Funded by a grant from the Bill and Melinda Gates Foundation in 2002, CREATE – the Consortium to Respond Effectively to the AIDS/TB Epidemic - is a consortium of leading experts in TB and HIV who design novel public health interventions to reduce the burden of HIV-related TB at the population level.

The Consortium is led by the Johns Hopkins University Center for Tuberculosis Research, in Maryland, U.S.A., and includes the following partners:

Aurum Institute for Health Research - Johannesburg, South Africa

Desmond Tutu Centre at Stellenbosch University - Tygerberg, South Africa

Municipal Health Secretariat of Rio de Janeiro - Rio de Janeiro, Brazil

London School of Hygiene and Tropical Medicine - London, England

ZAMBART Project - Lusaka, Zambia

Stop TB Partnership, WHO

Led by Dr. Richard Chaisson, CREATE hopes to transform global policies for TB/HIV through evidence-based advocacy. http://www.tbhiv-create.org/

About London School of Hygiene and Tropical Medicine:

The London School of Hygiene & Tropical Medicine (LSHTM) is a renowned research-led postgraduate institution of public health and global health. Its mission is to improve health in the UK and worldwide through the pursuit of excellence in research, postgraduate teaching and advanced training in national and international public health and tropical medicine, and through informing policy and practice in these areas. Part of the University of London, the School is the largest institution of its kind in Europe with a remarkable depth and breadth of expertise encompassing many disciplines associated with public health. http://www.lshtm.ac.uk

About Desmond Tutu TB Centre:

The Desmond Tutu TB Centre is an academic research centre of the Department of Paediatrics and Child Health, Faculty of Health Sciences. It has as its mission the improvement of the health of vulnerable groups through influencing policy based on new knowledge created by research focusing on health, mainly TB and HIV. To achieve this, the Centre works closely with the South African Department of Health and the local communities. It provides training to academic and health services staff, builds capacity in the University and the Department of Health, provides service to communities and advocates for TB and health. Himself a former TB sufferer, Archbishop Desmond Tutu champions tuberculosis research and care. He is also the patron of the on-campus Tygerberg Children's Hospital. http://www.sun.ac.za/tb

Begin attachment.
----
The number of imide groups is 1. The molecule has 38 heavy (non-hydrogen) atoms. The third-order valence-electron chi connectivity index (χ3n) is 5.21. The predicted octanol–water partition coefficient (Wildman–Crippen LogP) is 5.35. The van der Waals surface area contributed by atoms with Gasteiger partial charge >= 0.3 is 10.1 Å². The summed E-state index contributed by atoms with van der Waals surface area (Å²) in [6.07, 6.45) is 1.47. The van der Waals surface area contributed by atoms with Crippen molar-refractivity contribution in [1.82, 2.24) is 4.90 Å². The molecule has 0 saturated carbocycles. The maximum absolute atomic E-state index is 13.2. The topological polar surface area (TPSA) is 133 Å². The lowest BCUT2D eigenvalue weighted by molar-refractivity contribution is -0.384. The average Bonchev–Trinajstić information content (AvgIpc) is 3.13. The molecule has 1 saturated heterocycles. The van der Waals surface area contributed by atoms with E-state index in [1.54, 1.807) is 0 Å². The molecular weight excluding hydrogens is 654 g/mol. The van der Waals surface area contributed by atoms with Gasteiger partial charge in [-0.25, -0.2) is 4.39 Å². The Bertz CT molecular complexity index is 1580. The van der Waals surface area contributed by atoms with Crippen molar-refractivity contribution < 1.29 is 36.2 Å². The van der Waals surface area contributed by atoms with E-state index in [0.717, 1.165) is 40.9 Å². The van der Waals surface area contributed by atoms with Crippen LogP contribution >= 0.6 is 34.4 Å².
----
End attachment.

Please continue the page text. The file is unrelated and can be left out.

About ZAMBART Project:

The Zambia AIDS Related Tuberculosis (ZAMBART) Project has conducted research into the dual TB/HIV epidemic for 20 years in Zambia. In 2004 ZAMBART established itself as a Zambian NGO from a collaboration between the University of Zambia School of Medicine and the London School of Hygiene and Tropical Medicine, and it is now based in the University of Zambia School of Medicine Campus. ZAMBART now collaborates closely with government, non-governmental and academic institutions within Zambia, Africa and the rest of the world. ZAMBART is also committed to increasing Zambian research capacity. http://www.zambart.org

Contact:
Justin O'Brien,
Policy, Advocacy and Communications Manager
ZAMBART Project
4407825491168
justin@zambart.org.zm

Justin O’Brien | EurekAlert!
Further information:
http://www.zambart.org

More articles from Studies and Analyses:

nachricht Do microplastics harbour additional risks by colonization with harmful bacteria?
05.04.2018 | Leibniz-Institut für Ostseeforschung Warnemünde

nachricht Rutgers-led innovation could spur faster, cheaper, nano-based manufacturing